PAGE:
By Vijay Phanshikar :
HE HAD a simple desire -- to have a band of young people with muscles of steel and minds with strength to transform the country into the mighty Indian nation. As we celebrate the birth anniversary of Swami Vivekananda, this wish of the great monk comes up from the depths of memory bank to remind us of our basic duty and loyalty to his vision of building a great nation on the shoulders of young people with muscles of steel and mind with strength of character.
And this makes it imperative for us -- all of us, young and not-so-young -- to think if we are loyal to that dream and trying to make sensible efforts to transform our individual lives into ones of strength. When he stood on the stage of the Parliament of World’s Religions in Chicago on September 11, 1893, Swami Vivekananda stood as the most credible representative of India and her great ancient culture. He was treated as an embodiment of the power of youth -- as he was just 30 years old -- of India.
His face was lit up with the spiritual and moral force he represented, his eyes shone with a calm energy that was hard to define, and his voice symbolised the signature of the firm faith he had in the Vedantic wisdom that could transform the world from a place sodden with negative energy to a place sublime with the divine energy. Today is the day to remind ourselves of that great man who saw a vision of India -- and also the world -- that would be transformed into a great global force riding on the shoulders of youth power. And what kind of young generation did he imagine? He wished the youth of India to be strong in body and mind and soul with well-rounded personalities and willing to take on and take up any challenge before humanity. LET us take a look at our present young generations and wonder if we, as a society, are doing anything tangible, credible, creditable to build youngsters into a potent force.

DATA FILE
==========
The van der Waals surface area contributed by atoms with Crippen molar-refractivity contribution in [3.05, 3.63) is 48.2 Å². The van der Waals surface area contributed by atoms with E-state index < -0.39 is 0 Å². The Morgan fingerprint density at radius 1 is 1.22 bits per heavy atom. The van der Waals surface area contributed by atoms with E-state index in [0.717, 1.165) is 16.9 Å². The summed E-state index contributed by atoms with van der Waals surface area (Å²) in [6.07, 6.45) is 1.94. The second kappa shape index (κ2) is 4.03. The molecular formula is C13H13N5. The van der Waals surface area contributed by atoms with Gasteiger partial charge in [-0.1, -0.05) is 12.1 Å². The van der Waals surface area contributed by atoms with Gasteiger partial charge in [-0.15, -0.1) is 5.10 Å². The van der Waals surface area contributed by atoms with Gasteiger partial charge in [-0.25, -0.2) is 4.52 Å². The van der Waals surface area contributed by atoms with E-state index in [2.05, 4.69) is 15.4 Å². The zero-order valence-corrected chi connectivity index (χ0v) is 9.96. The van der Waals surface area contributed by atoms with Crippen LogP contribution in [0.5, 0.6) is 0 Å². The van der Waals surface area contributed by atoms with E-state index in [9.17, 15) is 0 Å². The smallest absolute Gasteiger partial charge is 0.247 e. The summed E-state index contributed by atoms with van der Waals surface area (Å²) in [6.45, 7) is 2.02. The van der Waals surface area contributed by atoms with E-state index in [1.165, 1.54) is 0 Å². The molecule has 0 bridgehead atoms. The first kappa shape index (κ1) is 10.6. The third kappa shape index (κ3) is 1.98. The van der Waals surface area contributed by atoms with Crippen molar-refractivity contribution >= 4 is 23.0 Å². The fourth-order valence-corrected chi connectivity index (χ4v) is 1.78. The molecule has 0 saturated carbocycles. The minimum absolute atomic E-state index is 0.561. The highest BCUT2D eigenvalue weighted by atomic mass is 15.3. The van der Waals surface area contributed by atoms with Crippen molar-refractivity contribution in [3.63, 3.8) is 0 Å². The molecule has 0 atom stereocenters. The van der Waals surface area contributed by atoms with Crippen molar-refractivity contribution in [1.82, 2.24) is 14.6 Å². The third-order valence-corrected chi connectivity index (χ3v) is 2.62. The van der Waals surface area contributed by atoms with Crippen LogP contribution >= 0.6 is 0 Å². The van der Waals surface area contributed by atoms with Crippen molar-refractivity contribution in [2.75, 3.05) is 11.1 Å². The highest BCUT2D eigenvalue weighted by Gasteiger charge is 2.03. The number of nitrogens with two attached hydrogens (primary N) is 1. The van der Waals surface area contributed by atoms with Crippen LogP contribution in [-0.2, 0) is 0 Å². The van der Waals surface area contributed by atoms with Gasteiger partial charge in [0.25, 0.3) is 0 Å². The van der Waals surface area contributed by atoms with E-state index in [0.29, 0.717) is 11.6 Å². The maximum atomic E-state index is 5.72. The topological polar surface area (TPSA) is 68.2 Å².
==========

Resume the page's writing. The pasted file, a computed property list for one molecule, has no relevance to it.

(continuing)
True, we do have a terrific demographic dividend, as Prime Minister Mr. Narendra Modi often stresses, in the form of our cumulative number and also in the form of nearly 75% Indians being less than forty years of age. But are we really making the best use of this force? Are we really, really directing out youths to realise their true potential? Have we really, really examined how our youngsters are treating themselves? Have we ever wondered whether our youngsters ever think of Swami Vivekananda as a practical and practicable model to emulate? True we do talk bombastic words all the time. But are those honest expressions of our intent? These are the questions that we need to ask ourselves as we “celebrate” Swami Vivekananda’s birth anniversary.